Unabashed Heterophobe (paulnolan) wrote in ontd_political,
Unabashed Heterophobe
paulnolan
ontd_political

Times paywall: initial data and analysis

Following months of speculation, News International has finally erected a paywall around the Times newspaper website. After a couple of weeks running two sites, (www.timesonline.co.uk and www.thetimes.co.uk) in parallel, visitors to the former site are now automatically redirected to the latter. Since last Tuesday, users have had to register to read content on the Times website (as well the separate Sunday Times site). However, they don’t yet have to pay: during the trial period, which is expected to last until the end of the month, simply having registered is enough to access the content behind the paywall.

So, what has the impact been on traffic to the Times website? The chart below illustrates the market share of UK Internet visits within our News and Media – Print category. We have aggregated traffic to both old and new Times sites in order to cut out any double counting and provide a consistent comparison and, as you can see, the title’s market share has dropped from 4.37% during the week ending May 22nd to 2.67% last week (w/e June 19th).



The Times was only forcing people to register for part of last week, so the daily traffic chart below shows an even steeper drop off: yesterday the title’s market share was down to 1.81%, under half of its average during May. Its average session time has also fallen from an average of five and half to three minutes. That figure is actually higher than many people would have expected, given that a lots of visitors will be spending very little time there if they are choosing not to register.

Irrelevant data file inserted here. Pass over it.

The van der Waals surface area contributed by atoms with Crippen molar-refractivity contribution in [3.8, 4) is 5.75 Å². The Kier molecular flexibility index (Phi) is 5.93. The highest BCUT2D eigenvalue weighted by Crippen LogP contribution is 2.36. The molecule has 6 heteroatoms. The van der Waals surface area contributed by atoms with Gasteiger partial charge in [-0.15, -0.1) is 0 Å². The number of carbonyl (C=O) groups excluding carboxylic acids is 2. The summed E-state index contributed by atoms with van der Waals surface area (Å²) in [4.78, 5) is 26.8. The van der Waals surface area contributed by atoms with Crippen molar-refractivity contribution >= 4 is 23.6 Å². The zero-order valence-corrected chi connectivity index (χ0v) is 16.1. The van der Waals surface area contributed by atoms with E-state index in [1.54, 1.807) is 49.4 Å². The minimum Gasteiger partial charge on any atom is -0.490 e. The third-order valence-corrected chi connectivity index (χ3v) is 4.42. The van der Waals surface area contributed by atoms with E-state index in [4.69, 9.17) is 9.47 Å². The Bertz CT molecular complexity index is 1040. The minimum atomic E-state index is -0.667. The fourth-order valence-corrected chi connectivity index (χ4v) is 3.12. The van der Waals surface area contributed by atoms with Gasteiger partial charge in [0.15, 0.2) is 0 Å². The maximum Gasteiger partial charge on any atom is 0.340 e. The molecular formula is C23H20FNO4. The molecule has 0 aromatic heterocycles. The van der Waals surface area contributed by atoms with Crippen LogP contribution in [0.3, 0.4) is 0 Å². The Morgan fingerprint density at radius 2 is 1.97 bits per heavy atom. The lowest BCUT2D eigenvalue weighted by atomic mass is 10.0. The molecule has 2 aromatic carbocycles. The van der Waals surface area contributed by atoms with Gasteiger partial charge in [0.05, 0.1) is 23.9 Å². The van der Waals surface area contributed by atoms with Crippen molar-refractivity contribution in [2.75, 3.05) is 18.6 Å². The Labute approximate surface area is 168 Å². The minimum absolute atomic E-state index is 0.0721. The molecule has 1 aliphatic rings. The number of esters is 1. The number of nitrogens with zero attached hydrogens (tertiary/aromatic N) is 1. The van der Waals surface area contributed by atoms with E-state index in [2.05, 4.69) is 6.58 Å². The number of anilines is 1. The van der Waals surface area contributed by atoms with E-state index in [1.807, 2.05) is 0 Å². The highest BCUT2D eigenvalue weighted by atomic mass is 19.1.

The Times has actually setup a separate site for user registrations, MyTimes+. Last week this was the top site visited after the Times, picking up 17.6% of downstream traffic; implying that a significant amount of users are choosing to register in order to access content. The next most visited website after the main Times site was the Telegraph, which picked up 3.8% of downstream traffic last week. The chart below illustrates the amount of downstream traffic that the Times sends to its main competitors (plus the Sun and Sky News), and how this has changed over the last couple of months.



The amount of traffic that the Times has sent to these sites has dipped over the last couple of weeks. At first glance this seems counter intuitive: surely people ‘bouncing’ from the Times site after being put off by the paywall must be going to competitors? In fact, the reason for the dip is the amount of traffic that the Times is now sending to the MyTimes+ registration page. Therefore, a more accurate picture of which sites are picking up Times readers not prepared to register the can be found by looking at the downstream data from MyTimes+.



As you can see from the table above, around a third of MyTimes+ visitors go on to another Times property. The biggest beneficiaries of traffic from a competitor perspective are the Telegraph, Guardian, Independent, Daily Mail and BBC News. Looking at it from the opposite direction the chart below, we can see that the Independent is most reliant on traffic from MyTimes+, which accounted for 0.6% of its visits last week. The Telecgraph was close behind and the Guardian in third place, implying that the Times’ traditional broadsheet competitors are best placed to pick up readers not willing to register or pay to see its content.



So, its still early days, but the conclusion so far seems to be this: since it forced users to register in order to view its content, the Times has lost market share. However, this decline has clearly not been catastrophic and none of the paper’s rivals has particularly benefitted. Yet. The real test will come when people actually have to pay rather than simply register to view the Times’ content. When that happens we will of course provide some more analysis, so keep an eye on the blog and our Twitter feed for updates.


Source: Hitwise
Tags: charts n shit, internet/net neutrality/piracy, media, rupert murdoch
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